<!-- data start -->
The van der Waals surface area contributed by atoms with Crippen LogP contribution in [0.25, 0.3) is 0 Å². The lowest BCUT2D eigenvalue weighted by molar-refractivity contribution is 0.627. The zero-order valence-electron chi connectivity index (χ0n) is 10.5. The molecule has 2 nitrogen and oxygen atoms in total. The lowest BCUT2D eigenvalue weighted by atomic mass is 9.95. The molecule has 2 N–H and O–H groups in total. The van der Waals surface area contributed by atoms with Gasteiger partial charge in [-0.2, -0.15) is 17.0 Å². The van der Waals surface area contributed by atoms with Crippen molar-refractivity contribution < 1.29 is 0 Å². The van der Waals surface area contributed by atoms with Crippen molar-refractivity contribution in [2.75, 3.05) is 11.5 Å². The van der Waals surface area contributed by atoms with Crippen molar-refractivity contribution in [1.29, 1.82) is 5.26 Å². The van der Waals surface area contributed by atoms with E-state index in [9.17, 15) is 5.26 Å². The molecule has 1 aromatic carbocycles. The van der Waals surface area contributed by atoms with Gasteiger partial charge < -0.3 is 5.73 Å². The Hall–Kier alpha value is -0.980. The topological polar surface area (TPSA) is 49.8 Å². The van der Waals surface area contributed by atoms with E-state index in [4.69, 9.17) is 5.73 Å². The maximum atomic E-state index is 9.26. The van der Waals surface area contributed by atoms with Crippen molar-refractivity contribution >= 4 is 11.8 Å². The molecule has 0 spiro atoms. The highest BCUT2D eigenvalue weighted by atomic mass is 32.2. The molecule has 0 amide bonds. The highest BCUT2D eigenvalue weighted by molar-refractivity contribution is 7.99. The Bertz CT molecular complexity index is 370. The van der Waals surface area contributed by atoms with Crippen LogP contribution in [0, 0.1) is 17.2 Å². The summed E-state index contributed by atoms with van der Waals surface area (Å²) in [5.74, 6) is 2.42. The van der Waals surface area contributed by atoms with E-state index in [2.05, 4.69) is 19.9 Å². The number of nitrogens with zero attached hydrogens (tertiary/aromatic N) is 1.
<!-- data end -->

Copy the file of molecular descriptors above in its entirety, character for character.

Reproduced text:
The van der Waals surface area contributed by atoms with Crippen LogP contribution in [0.25, 0.3) is 0 Å². The lowest BCUT2D eigenvalue weighted by molar-refractivity contribution is 0.627. The zero-order valence-electron chi connectivity index (χ0n) is 10.5. The molecule has 2 nitrogen and oxygen atoms in total. The lowest BCUT2D eigenvalue weighted by atomic mass is 9.95. The molecule has 2 N–H and O–H groups in total. The van der Waals surface area contributed by atoms with Gasteiger partial charge in [-0.2, -0.15) is 17.0 Å². The van der Waals surface area contributed by atoms with Crippen molar-refractivity contribution < 1.29 is 0 Å². The van der Waals surface area contributed by atoms with Crippen molar-refractivity contribution in [2.75, 3.05) is 11.5 Å². The van der Waals surface area contributed by atoms with Crippen molar-refractivity contribution in [1.29, 1.82) is 5.26 Å². The van der Waals surface area contributed by atoms with E-state index in [9.17, 15) is 5.26 Å². The molecule has 1 aromatic carbocycles. The van der Waals surface area contributed by atoms with Gasteiger partial charge < -0.3 is 5.73 Å². The Hall–Kier alpha value is -0.980. The topological polar surface area (TPSA) is 49.8 Å². The van der Waals surface area contributed by atoms with E-state index in [4.69, 9.17) is 5.73 Å². The maximum atomic E-state index is 9.26. The van der Waals surface area contributed by atoms with Crippen molar-refractivity contribution >= 4 is 11.8 Å². The molecule has 0 spiro atoms. The highest BCUT2D eigenvalue weighted by atomic mass is 32.2. The molecule has 0 amide bonds. The highest BCUT2D eigenvalue weighted by molar-refractivity contribution is 7.99. The Bertz CT molecular complexity index is 370. The van der Waals surface area contributed by atoms with Crippen LogP contribution in [0, 0.1) is 17.2 Å². The summed E-state index contributed by atoms with van der Waals surface area (Å²) in [5.74, 6) is 2.42. The van der Waals surface area contributed by atoms with E-state index in [2.05, 4.69) is 19.9 Å². The number of nitrogens with zero attached hydrogens (tertiary/aromatic N) is 1.